It will not be enough for most, or perhaps all of them.

Early in the film, at Ottway’s suggestion, the men begin collecting the wallets of the dead so that they may have a record of who was with them. Surely it’s no surprise that near the end of the film a very few men are carrying a great many wallets, and that the driving force of the film is death. It’s incredible how such a limited number of men are picked off so quickly without the film grinding to a halt 40 minutes in, yet somehow the entire length of the film is never without a sense of danger punctuated by a gruesome attack. Moments of rest are few, and it keeps adrenaline flowing through your veins till the credits roll. The wolf effects are a mixture of practical work and detectable CGI, but they are never less than convincing and never robbed of their menace largely due to the sharp filmmaking.

Carnahan is an absolute beast with his camera, and sub-zero temperatures don’t prevent him from injecting urgency and chaos where it fits, and tense calm elsewhere. Grainy photography and handheld camerawork intimately sell the reality of an almost supernatural threat. It’s unlikely that the wolves in the film hold strictly to true wolf behavior (that would have surely made for either a prohibitively short, or unbearably long film), but these aren’t just wild animals or even manifestations of an angry Earth. These creatures are specters of a shared primal fear of death that all men share, and all men must face at their weakest moment.

Each member of the cast, for as long as they are around to do so, perform gamely as men not used to being vulnerable. Mulroney, Anderson, Grillo and Roberts all have especially wonderful moments, while the ensemble as a whole feels perfectly authentic at each turn. It must be said that with them all bundled, covered in frost, and yelling it can sometimes be tough to keep track of who is who, and with character arcs often (and decidedly) snuffed out without warning, it’s no surprise that Neeson owns the film. Still when the other cast have their moments to shine or take a scene, each and every one adds something beautiful to the film’s meditations on death and vulnerability. Kudos should also be given to the sound crew as well for a remarkable vocal track and mix that keep dialogue audible while selling the cacophonous power of the near-arctic winds.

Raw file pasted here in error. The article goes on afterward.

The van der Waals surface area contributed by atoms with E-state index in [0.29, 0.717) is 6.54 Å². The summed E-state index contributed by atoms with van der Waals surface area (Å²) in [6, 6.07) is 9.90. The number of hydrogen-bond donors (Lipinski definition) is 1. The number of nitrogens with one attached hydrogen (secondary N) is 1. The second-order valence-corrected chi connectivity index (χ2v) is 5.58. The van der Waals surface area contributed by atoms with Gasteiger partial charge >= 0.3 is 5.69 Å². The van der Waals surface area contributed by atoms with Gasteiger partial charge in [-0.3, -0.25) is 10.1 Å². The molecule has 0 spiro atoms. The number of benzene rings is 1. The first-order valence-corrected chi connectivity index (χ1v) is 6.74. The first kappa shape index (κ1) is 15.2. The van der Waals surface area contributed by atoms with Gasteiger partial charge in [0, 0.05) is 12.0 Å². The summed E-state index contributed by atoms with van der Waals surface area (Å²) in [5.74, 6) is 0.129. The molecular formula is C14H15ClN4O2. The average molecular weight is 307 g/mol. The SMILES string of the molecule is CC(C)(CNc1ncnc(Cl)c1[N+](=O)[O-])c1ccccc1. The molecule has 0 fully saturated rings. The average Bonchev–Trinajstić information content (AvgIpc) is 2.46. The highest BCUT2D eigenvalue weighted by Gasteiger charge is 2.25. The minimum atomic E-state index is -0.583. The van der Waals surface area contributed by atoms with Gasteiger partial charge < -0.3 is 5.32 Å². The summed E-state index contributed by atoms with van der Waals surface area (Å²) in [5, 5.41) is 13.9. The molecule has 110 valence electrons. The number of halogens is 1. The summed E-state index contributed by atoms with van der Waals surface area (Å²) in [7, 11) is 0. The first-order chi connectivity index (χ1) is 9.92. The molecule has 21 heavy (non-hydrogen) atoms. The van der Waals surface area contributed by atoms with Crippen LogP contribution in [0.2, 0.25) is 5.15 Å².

Much ado has been made of the trailer’s images of Neeson moments away from fist-fighting a snarling beast and while that represents the attitude and energy of the film in a very roundabout way, at the core the film has a very different priority. The cold tundra is not the scene of a man’s last stand, but rather a blindingly white purgatory for a whole group of men chased by similar demons. What we see is the different ways men deal with those demons and how differently they face the same inevitabilities. Thus the surprise of The Grey is not just how thrillingly satisfying it is, but how emotionally and intellectually provocative it manages to be and how you’ll find yourself affected by it hours, days later.

This is Joe Carnahan’s very best film, and one of Liam Neeson’s best in years. We must all cross our fingers very hard they continue to find projects as beautifully nuanced and exciting as The Grey. For now though, we can all enjoy the first best movie of 2012.


Out of a Possible 5 Stars